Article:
Archive | February, 2011

Personal recovery – creating the conditions by tackling inequalities

18 Feb

I had an interesting  conversation with Lynne Freildi, an independent researcher, about how  the advocates for personal recovery often fail to acknowledge that a people’s capacity to connect is dependent on their having the assets to give them the free time  and means to participate. Many in rural areas do not make meetings because they lack the cash for a taxi or bus. Too often we forget having money helps us to participate. Lynne’s frustration is that people can be offered Cognitive Behavioural Therapy but not the bus fare to get to it.  Friedli L with Carlin M (2009) Resilient relationships in the North West: what can the public sector contribute? Manchester: NHS North West

I’m also frustrated by the fact that professionals like to tie down services to specifics that can be measured and delivered as activities and ignore the complexity of people’s lives and what matter to them. Public and shared spaces are important because they create the space for conversation, not just with your family and friends, but other people you barely know. Walking the dog generates easy contact with people you don’t know – and it would seem to me that healthy communities exist where people feel safe with the people they barely know.

Too much political energy has become very managerial and completely detached from the things that make life bearable or create opportunities for personal change. Roger Stone, the leader of  Rotherham is a politician who knows that children in Rotherham suffer because they lack books – so he set up the ‘imagination library’–  his starting point is that  people learn when they are given the opportunity to change in a non-patronising environment.  I have observed that he is sometimes  patronized because he is not focused enough on predictable outcomes. Surely the role of political leaders is to attend to local resilience and well-being.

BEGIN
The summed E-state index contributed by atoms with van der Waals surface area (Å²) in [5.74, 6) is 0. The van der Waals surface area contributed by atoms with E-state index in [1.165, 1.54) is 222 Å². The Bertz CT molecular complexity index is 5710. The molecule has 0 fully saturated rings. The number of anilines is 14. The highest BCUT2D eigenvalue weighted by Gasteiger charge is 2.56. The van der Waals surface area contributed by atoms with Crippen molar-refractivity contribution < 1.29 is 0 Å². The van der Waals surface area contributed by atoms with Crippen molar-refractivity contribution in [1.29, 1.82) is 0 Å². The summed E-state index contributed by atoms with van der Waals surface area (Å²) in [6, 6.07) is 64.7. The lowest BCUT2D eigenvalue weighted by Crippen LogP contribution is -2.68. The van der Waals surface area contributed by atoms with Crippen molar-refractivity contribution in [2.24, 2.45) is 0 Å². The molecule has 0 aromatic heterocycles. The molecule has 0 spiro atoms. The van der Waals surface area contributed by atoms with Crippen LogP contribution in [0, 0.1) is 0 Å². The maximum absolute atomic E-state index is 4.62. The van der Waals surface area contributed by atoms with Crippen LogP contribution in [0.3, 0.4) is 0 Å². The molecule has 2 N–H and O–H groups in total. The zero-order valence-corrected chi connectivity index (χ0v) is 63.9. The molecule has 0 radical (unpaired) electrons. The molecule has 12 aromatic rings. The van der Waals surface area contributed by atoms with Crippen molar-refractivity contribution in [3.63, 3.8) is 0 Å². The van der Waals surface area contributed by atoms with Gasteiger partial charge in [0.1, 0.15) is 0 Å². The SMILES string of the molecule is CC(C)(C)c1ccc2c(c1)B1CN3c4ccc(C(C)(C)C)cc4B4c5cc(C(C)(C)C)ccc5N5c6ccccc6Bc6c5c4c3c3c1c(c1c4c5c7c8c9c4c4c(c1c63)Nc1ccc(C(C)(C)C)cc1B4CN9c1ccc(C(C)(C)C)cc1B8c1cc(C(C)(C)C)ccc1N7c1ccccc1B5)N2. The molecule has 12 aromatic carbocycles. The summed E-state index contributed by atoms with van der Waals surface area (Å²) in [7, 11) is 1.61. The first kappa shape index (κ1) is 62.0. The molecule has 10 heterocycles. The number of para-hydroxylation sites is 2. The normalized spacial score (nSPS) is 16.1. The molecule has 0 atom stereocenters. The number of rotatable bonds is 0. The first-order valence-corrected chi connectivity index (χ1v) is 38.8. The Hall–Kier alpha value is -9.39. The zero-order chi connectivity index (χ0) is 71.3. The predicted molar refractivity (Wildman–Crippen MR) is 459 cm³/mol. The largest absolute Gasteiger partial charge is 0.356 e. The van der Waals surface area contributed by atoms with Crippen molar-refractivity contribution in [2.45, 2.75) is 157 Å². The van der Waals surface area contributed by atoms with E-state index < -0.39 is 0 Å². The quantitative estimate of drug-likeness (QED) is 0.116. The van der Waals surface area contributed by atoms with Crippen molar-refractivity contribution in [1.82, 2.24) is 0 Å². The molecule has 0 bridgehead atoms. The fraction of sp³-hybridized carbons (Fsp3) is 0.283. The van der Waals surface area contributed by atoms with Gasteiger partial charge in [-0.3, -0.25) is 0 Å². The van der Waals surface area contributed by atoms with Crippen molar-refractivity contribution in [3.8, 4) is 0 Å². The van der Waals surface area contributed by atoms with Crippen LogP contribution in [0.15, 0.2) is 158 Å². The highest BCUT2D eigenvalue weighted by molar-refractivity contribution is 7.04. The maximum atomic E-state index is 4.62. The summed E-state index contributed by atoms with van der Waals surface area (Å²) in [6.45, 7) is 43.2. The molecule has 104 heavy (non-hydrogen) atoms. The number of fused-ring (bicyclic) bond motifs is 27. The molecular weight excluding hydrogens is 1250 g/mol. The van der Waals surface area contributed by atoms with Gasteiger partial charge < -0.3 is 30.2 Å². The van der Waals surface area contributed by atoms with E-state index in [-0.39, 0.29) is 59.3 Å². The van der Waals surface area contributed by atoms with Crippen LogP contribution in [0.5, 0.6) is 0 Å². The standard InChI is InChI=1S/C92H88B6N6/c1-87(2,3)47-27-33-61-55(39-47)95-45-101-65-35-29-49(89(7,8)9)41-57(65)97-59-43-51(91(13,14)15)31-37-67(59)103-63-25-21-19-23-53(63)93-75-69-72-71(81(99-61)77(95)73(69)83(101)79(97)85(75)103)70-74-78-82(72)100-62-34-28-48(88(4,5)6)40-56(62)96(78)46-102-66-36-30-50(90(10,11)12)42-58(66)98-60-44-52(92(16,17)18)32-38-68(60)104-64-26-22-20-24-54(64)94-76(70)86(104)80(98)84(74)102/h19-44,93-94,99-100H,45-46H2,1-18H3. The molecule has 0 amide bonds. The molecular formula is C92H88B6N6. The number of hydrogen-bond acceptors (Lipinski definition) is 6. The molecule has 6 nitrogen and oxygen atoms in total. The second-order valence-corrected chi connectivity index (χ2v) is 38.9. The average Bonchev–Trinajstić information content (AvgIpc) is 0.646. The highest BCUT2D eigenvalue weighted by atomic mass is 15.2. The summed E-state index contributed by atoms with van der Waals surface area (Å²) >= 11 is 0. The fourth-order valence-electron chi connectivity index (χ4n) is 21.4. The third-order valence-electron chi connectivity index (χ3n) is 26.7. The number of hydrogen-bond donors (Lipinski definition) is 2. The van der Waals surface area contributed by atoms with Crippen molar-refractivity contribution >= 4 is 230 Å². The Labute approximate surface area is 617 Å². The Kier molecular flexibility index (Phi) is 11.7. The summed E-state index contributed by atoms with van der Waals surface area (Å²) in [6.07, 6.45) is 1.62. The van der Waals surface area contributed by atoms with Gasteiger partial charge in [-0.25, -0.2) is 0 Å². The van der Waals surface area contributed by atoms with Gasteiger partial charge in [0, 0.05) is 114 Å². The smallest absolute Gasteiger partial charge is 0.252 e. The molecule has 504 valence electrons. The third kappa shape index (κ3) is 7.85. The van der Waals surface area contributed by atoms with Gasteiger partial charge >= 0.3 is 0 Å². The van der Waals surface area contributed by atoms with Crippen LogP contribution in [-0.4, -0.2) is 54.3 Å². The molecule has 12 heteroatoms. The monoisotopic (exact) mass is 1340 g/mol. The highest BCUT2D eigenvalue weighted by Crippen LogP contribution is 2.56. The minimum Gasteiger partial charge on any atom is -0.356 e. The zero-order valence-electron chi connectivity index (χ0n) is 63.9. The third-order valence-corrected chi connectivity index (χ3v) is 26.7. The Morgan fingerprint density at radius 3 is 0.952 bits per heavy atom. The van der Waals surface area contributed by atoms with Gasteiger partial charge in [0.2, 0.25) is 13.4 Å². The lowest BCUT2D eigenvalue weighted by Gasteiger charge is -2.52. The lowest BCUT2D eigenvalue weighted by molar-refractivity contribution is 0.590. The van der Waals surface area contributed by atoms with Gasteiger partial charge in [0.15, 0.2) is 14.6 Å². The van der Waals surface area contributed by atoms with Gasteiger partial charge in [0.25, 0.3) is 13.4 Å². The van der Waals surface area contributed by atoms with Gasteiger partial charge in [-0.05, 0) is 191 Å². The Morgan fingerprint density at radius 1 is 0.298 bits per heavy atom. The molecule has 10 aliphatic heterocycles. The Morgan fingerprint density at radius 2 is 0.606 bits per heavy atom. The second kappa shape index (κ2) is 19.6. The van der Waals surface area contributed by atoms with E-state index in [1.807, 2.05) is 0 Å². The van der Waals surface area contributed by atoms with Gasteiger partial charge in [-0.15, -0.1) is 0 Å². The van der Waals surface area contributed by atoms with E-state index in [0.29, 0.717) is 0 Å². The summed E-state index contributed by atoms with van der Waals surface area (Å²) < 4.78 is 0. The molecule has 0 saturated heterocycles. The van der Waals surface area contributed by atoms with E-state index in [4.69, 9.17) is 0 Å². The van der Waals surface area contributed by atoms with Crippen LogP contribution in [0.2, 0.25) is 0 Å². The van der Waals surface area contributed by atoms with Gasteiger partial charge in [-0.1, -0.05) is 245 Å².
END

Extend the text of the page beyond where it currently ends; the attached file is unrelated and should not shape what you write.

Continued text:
While most politicians are focusing  public funds on individual interventions, such intensive support cannot be a model for developing local well-being across the communities.  Another more open model of collaboration is needed if people are to decide themselves when to change their diet, life styles and relationships. Nudging in the right direction through ‘smoking bans’ may help, but ultimately, it is people who find new ways of living. Removing inequalities is as important in this process as is positive thinking or an army of well meaning practitioners.

Being open to diversity is not about ‘letting a 1000 flowers bloom’; a common put-down by policy-makers at the moment – but about letting people work through their own diverse solutions. We need to help create the conditions for well-being and personal resilience and that  means attending to inequalities that affect so many people.


Regional bodies back – BIS opens six local offices

8 Feb

At last a recognition of the new for a regional and local eco-system – a regional bodies are back